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Re: Chemical balance quantified (redirect)

Posted by so on July 17, 2005, at 18:32:04

In reply to Chemical balance quantified (redirect), posted by so on July 17, 2005, at 17:32:27

It was represented that Henri Louis Le Chatelier's Principle is the basis of the concept of chemical imbalance as it relates to mental health.

LeChatelier stated that "If a system at equilibrium is disturbed the system will, if possible, shift to partially counteract the change"

But this process of seeking equilibrium describes all life, and the only condition in life that eventually acheives chemical equilibrium is death, after which molecules are no longer disturbed by metabolism and eventually degrade to basic elements at which time a general equilibrium of chemicals is realized.

What Le Chatelier described was the role of upset equilibriums seeking to regain equilibrium as a catalyst for life, but he never described a balanced equilibrium which, when the upset by quantifiable factors, leads to specific mental disorders.

Certainly proponants of the "Chemical imbalance" theory as the basis for administering psychiatric drugs can cite more specific imbalances than a general principal of chemistry and ecology. A Google search found only four results relating Le Chatelier in any way to the concept of "chemical imbalance" but none were specific to anything related to any mental health topic.

Of some 113 results for Le Chatelier and "mental health" none pointed to Le Chatelier as the source of any theory related to mental health.

I have no problem recognizing the merit of research that identifies chemical changes related to mental disorders, but there is plainly a lack of concensus as to whether those chemical conditions are causal or symptomatic.

Now I am well aware that depression is sometimes related to low levels of serontonin, with low levels of GABA, or high levels of dopamine or norepenepherine. But all emotions have chemical consequences and all are related to "imbalance" or upset equilibrium. Depression and other mental difficulties involve changes in chemical equilibrium as do all emotions, but "Chemical imbalance" simply doesn't describe the full spectrum of conditions that are descibed as mental disorders and in the opinion of many qualified researchers fails to fully describe a cause of mental difficulty. "Chemical imbalance" no more fully describes nor quantifies the causes of mental difficulty than does the phrase "Life is sometimes difficult."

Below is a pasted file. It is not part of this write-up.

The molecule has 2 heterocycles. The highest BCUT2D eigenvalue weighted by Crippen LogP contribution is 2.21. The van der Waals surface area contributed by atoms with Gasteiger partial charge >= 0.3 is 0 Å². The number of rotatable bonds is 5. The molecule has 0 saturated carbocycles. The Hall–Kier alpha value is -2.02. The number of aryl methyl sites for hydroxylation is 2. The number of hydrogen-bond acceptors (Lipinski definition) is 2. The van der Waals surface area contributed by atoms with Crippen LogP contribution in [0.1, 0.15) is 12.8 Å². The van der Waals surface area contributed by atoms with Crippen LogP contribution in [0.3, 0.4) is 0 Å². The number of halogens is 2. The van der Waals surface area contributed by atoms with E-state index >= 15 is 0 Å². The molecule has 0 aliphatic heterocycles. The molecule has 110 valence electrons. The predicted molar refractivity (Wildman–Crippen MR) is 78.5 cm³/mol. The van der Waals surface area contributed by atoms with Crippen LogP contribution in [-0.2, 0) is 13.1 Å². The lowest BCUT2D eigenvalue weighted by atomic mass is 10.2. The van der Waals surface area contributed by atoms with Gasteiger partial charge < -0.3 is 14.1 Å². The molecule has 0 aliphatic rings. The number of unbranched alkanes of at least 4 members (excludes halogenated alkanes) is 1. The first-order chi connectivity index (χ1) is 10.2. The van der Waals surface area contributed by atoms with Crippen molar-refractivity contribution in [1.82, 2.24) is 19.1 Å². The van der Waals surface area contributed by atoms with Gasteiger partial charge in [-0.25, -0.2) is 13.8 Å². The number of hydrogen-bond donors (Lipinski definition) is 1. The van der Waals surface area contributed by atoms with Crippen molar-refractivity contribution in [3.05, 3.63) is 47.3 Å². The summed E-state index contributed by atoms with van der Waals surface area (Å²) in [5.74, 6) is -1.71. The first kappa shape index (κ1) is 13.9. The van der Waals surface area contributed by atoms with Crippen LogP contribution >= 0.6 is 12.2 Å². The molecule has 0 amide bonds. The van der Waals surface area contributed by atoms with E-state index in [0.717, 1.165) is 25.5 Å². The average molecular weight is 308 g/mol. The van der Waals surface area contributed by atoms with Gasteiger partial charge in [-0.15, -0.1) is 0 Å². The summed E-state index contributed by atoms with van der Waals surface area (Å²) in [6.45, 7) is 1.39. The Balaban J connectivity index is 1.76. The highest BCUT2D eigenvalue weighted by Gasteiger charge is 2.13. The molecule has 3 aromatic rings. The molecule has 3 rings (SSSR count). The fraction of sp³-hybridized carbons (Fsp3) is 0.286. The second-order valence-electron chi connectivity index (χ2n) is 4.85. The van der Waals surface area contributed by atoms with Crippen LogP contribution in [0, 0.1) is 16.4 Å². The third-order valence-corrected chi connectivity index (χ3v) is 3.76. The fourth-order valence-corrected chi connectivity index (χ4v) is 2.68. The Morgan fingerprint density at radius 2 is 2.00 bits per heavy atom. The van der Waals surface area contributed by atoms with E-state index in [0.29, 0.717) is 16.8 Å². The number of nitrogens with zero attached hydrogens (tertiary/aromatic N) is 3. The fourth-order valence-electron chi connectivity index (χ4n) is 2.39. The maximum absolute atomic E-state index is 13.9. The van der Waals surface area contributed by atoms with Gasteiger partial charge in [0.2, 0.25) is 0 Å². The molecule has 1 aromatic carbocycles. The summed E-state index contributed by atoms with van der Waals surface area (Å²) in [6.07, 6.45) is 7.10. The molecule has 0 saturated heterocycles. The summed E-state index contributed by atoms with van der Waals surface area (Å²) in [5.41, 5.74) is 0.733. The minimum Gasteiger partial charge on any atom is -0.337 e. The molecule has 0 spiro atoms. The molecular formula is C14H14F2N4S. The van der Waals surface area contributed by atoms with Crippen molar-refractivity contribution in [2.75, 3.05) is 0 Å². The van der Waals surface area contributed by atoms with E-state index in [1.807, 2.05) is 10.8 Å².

"Depression is 10 times more common in people born since 1945 compared to people born before 1945. So, ten times as people are becoming depressed now as compared to fifty years ago (and this research takes into account increased reporting and public awareness). Biology doesn't change this fast. Genes don’t alter this rapidly - so this is a clue that clinical depression and its increase are more to do with the way society and lifestyles are changing.

Thyroid problems, food intolerances and other physical illness can lead to feelings of depression but less than 10% of clinical depression is thought to have a chemical basis. Appropriate psychotherapy has still been shown to be more effective than drug treatment alone in the treatment of chemically based depression, and far more effective in preventing relapse. By far the majority of depressions are learned phenomena not chemical ones."

"The term chemical imbalance, I'm afraid, is not a medical or psychiatric term in the strict sense. It is often used as a short-hand explanation for severe psychiatric disorders, such as schizophrenia, bipolar (manic-depressive) disorder, and panic disorder. However, that is certainly an over-simplification. All of these conditions-while very strongly driven by biochemical and genetic factors-also have a psychological and social dimension.

...most major mental disorders have not yet been linked convincingly with such specific biochemical problems."

"The misconception the (Pfizer) commercials foster is that the brain somehow develops a chemical imbalance and the result is depression, occurring in a single directional process. In fact, the relationship between brain chemistry and experience is a two-directional phenomenon: Life experience affects brain chemistry at least as much as brain chemistry affects life experience. ***The 'chemical imbalance' hypothesis is not wrong. It's just not entirely correct.***

Note that none of these citations are from anti-pscyhiatric drug sources, and as is typical of most literature on the subject of chemical imbalance in mental health, none tie the Pfizer theory of "chemical imbalance" to the general theory of chemical equilibrium posited by Le Chateleir.




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